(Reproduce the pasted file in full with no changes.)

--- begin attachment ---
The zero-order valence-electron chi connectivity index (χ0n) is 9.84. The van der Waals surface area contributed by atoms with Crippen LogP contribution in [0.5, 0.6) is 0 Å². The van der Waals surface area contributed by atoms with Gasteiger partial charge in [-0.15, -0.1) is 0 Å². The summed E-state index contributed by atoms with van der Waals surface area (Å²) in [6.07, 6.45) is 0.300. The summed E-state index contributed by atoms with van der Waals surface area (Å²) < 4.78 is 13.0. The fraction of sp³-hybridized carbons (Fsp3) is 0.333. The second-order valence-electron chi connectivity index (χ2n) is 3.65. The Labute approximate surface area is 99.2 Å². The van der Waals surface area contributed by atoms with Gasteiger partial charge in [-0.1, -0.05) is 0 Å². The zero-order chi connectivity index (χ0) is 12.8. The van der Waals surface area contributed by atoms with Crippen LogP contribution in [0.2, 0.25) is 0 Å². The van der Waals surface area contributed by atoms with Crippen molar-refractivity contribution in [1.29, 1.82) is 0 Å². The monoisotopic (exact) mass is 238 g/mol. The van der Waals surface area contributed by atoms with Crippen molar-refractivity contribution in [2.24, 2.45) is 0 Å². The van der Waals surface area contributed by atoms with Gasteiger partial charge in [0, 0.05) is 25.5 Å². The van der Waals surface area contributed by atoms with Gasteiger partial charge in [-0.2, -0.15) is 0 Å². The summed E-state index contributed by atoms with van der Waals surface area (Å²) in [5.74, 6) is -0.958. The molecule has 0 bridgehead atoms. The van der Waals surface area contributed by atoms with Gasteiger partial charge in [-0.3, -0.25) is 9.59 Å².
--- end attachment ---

The zero-order valence-electron chi connectivity index (χ0n) is 9.84. The van der Waals surface area contributed by atoms with Crippen LogP contribution in [0.5, 0.6) is 0 Å². The van der Waals surface area contributed by atoms with Gasteiger partial charge in [-0.15, -0.1) is 0 Å². The summed E-state index contributed by atoms with van der Waals surface area (Å²) in [6.07, 6.45) is 0.300. The summed E-state index contributed by atoms with van der Waals surface area (Å²) < 4.78 is 13.0. The fraction of sp³-hybridized carbons (Fsp3) is 0.333. The second-order valence-electron chi connectivity index (χ2n) is 3.65. The Labute approximate surface area is 99.2 Å². The van der Waals surface area contributed by atoms with Gasteiger partial charge in [-0.1, -0.05) is 0 Å². The zero-order chi connectivity index (χ0) is 12.8. The van der Waals surface area contributed by atoms with Crippen LogP contribution in [0.2, 0.25) is 0 Å². The van der Waals surface area contributed by atoms with Crippen molar-refractivity contribution in [1.29, 1.82) is 0 Å². The monoisotopic (exact) mass is 238 g/mol. The van der Waals surface area contributed by atoms with Crippen molar-refractivity contribution in [2.24, 2.45) is 0 Å². The van der Waals surface area contributed by atoms with Gasteiger partial charge in [0, 0.05) is 25.5 Å². The van der Waals surface area contributed by atoms with Gasteiger partial charge in [-0.2, -0.15) is 0 Å². The summed E-state index contributed by atoms with van der Waals surface area (Å²) in [5.74, 6) is -0.958. The molecule has 0 bridgehead atoms. The van der Waals surface area contributed by atoms with Gasteiger partial charge in [-0.3, -0.25) is 9.59 Å².